Nov. 18 (UPI) -- On the one-year anniversary of Tehran's bloody crackdown on protesters, the Trump administration leveled new sanctions against Iran while defending its sanctions regime as critical to protecting the region and American lives from the Middle Eastern country's "malign activities."
The Treasury and the U.S. State Department on Wednesday blacklisted groups and individuals associated with the government's tactics to squelch mass protests that erupted throughout the country against a hike to gasoline prices in November 2019.
U.S. Secretary of State Mike Pompeo said he designated Brig. Gen. Heidar Abbaszadeh and Col. Reza Papi of the IRGC "for their involvement by operation of command responsibility, in gross violations of human rights, namely the flagrant denial of the right to life in connection with the violent suppression of protests by security forces in November 2019." The move blocks them and their immediate family from entry to the United States.
The Treasury also sanctioned Mahmoud Alavi, Iran's minister of intelligence and security, for having played a central role in committing human rights abuses against the Iranian people, including during last winter's protests.
Ministry of Intelligence and Security "agents are responsible for beatings, sexual abuse, prolonged interrogations and coerced confessions of prisoners, particularly political prisoners," the Treasury said. "MOIS has employed mock executions and forms of sexual violence in its interrogations of prisoners, and its agents have arrested and detained members of the Baha'i religion without charges."
The Treasury also imposed sanctions against an Iranian charity linked to the country's supreme leader, Ayatollah Ali Khamenei, and nearly a third of its 160 holdings.
Called the Islamic Revolution Mostazafan Foundation, the organization is ostensibly a charity charged with helping the poor and oppressed. However, the Treasury says its holdings were "expropriated from the Iranian people and are used by the supreme leader Ali Khamenei to enrich his office, reward his political allies and persecute the regime's enemies."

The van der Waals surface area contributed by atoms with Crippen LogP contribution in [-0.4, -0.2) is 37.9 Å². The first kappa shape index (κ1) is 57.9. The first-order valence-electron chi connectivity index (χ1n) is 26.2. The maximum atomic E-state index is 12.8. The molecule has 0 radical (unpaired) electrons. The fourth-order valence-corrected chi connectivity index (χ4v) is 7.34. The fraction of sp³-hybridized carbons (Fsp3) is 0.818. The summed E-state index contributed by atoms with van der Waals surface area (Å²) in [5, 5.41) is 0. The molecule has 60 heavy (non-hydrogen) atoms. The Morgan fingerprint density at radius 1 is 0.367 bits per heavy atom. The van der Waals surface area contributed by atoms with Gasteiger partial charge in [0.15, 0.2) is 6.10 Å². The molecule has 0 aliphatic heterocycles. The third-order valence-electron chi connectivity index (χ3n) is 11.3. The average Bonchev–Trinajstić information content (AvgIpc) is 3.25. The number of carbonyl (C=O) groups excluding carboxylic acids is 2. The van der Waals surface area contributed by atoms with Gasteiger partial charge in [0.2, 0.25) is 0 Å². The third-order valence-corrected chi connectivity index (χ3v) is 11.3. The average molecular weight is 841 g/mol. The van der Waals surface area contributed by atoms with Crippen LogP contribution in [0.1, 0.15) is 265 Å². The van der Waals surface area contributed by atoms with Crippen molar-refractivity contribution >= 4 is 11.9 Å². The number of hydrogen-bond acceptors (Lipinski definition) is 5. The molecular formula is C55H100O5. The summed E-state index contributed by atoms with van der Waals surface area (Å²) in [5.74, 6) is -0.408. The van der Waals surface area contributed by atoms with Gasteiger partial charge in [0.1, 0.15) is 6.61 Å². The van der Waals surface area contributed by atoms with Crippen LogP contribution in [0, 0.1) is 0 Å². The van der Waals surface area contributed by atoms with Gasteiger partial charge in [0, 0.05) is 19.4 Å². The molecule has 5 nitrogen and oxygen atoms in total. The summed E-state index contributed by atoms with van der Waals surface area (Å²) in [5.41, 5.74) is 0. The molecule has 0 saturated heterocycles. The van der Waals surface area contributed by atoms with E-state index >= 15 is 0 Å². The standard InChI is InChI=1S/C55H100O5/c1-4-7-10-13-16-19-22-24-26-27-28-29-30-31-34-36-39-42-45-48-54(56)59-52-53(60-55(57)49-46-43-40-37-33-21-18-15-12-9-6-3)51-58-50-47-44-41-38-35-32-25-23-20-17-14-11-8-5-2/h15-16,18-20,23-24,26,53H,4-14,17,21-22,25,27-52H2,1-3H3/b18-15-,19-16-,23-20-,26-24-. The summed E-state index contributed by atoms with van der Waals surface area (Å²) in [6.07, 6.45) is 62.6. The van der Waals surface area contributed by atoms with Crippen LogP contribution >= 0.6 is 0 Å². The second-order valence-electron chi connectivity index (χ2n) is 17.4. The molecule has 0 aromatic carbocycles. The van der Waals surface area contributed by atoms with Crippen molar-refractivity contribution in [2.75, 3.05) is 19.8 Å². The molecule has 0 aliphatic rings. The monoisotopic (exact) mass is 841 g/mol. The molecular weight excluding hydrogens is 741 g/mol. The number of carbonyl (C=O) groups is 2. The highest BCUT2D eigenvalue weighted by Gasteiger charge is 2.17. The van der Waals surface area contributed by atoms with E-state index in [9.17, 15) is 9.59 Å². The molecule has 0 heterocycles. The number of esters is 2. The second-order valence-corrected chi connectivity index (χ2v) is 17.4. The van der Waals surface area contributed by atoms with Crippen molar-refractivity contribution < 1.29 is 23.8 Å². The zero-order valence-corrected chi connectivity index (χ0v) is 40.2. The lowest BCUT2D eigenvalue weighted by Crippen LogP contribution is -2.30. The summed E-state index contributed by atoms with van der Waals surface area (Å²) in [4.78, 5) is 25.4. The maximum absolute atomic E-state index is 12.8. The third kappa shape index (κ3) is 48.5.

The sanctions were imposed against the foundation, 50 of its key industry subsidiaries and 10 of its leading officials.
The State Department described the foundation in a statement as "a key agency of regime oppression and corruption" with many of its subsidiaries having been confiscated from Iran's religious Baha'i and Jewish minority citizens.
"The foundation is involved with human rights abusers, those involved with the regime's support for terrorism and organizations involved in the brutal killings last November," Pompeo said.
The sanctions are part of the Trump administration's maximum pressure campaign to force Tehran back into negotiations on a new nuclear weapons deal after President Donald Trump in 2018 slapped sanctions against the Middle Eastern country and pulled the United States out of an Obama-era multination accord aimed at preventing it from gaining an atomic bomb.
Relations between Tehran and Washington have since escalated with Iran retaliating by reneging on its commitments in the Joint Comprehensive Plan of Action.
In a separate statement on Wednesday, Pompeo defended his sanctions regime against Iran as being "extraordinarily effective," seemingly arguing for their continuity into the administration of President-elect Joe Biden.
"The maximum pressure campaign is working, sanctions will continue and the United States will not hesitate to impose painful consequences on those who engage in sanctionable activity," he said. "Throughout the coming weeks and months, we will impose new sanctions on Iran, including using our nuclear, counterterrorism and human rights authorities, each reflecting the wide range of malign behavior that continues to emanate from the Iranian regime."
Though Trump has yet to concede defeat in the general election and Pompeo has said there will be a second Trump term, the statement was issued on the same day Iran indicated it will try to persuade the incoming Biden administration to rejoin the nuclear pact.
Biden has also derided Trump's Iran policy and said in an op-ed published in September by CNN that he would rejoin the accord "if Iran returns to strict compliance."
Pompeo argued Wednesday that the sanctions have deprived Tehran of tens of billions of dollars that could have gone to carry out "its malign activities" and that Iran wants the United States to re-enter the JCPOA in order for sanctions to be lifted "in exchange of modest nuclear limitations."
"The regime desperately needs an economic lifeline. For that reason, they make two arguments: sanctions are useless and ineffective; or, in the alternative, when sanctions are effective they hurt only the Iranian people and not the regime; either way they should be removed," he said. "The regime's greatest fear is that sanctions will remain."